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<jats:title>Abstract</jats:title><jats:p>T cells use their T-cell receptors (TCRs) to discriminate between lower-affinity self and higher-affinity non-self pMHC antigens. The strength of this discrimination and the mechanisms that produce it remain controversial. Although a large number of mouse and human TCRs have now been characterised, they have not been used to precisely quantitate discrimination. Here, we systematically quantify the discrimination of TCRs using a discrimination power (<jats:italic>α</jats:italic>). Early influential studies on three mouse TCRs suggested that discrimination was nearly perfect (<jats:italic>α</jats:italic> ~ 9.0). In striking contrast, our analysis of published data on other mouse and human TCRs, and more recent data on the original mouse TCRs, produced significantly lower discrimination (<jats:italic>α</jats:italic> = 2.0). Although not perfect, the discriminatory power of TCR was greater than that of conventional receptors such as cytokine receptors, GPCRs, RTKs, and CARs (<jats:italic>α</jats:italic> ≤ 1). The revised discriminatory power of the TCR is readily explained by a kinetic proofreading mechanisms, and accounts for the ability of low affinity self-antigens to stimulate autoimmune and anti-tumour T cell responses.</jats:p>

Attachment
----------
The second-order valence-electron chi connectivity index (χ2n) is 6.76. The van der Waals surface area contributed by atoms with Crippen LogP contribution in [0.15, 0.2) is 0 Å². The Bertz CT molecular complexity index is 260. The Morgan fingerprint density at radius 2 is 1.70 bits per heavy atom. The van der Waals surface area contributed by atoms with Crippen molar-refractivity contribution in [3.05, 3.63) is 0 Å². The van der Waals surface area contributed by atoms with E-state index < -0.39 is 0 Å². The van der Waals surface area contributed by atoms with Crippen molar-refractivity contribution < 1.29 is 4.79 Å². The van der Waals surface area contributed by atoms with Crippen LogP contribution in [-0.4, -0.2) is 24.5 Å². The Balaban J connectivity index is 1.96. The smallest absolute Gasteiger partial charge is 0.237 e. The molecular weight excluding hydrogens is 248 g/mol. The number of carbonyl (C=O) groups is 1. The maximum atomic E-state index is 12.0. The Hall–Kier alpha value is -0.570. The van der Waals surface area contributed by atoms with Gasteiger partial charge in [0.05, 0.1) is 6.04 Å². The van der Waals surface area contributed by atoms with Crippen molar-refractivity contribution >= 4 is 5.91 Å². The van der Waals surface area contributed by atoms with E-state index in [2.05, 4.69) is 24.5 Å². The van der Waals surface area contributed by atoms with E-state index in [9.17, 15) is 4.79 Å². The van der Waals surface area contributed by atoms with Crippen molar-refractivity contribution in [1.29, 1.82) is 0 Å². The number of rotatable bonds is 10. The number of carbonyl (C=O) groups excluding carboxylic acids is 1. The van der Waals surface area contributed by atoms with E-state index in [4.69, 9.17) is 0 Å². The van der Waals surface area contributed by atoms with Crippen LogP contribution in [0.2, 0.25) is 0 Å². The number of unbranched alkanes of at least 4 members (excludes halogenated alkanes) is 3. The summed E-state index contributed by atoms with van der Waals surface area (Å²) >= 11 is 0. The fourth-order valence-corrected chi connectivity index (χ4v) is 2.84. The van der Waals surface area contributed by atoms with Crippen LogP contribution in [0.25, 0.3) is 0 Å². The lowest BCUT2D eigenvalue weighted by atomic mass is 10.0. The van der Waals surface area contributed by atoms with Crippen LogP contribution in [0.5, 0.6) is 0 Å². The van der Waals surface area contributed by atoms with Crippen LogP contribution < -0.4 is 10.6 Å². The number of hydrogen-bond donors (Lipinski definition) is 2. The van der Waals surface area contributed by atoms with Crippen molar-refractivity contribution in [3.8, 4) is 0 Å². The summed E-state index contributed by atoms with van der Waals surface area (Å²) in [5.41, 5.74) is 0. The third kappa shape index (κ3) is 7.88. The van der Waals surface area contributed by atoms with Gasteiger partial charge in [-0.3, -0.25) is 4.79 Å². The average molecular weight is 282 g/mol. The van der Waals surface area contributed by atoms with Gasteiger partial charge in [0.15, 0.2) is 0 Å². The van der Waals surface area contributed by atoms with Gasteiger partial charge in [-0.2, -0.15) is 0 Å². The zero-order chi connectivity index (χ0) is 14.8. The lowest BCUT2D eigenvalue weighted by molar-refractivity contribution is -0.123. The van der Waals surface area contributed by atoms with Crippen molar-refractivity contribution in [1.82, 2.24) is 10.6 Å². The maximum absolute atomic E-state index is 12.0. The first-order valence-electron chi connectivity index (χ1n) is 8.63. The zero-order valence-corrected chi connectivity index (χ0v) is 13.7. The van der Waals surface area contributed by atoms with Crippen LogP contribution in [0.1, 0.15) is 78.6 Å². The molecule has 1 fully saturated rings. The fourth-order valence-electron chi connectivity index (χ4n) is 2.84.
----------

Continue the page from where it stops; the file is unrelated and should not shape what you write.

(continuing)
Original publication




Journal article


Cold Spring Harbor Laboratory

Publication Date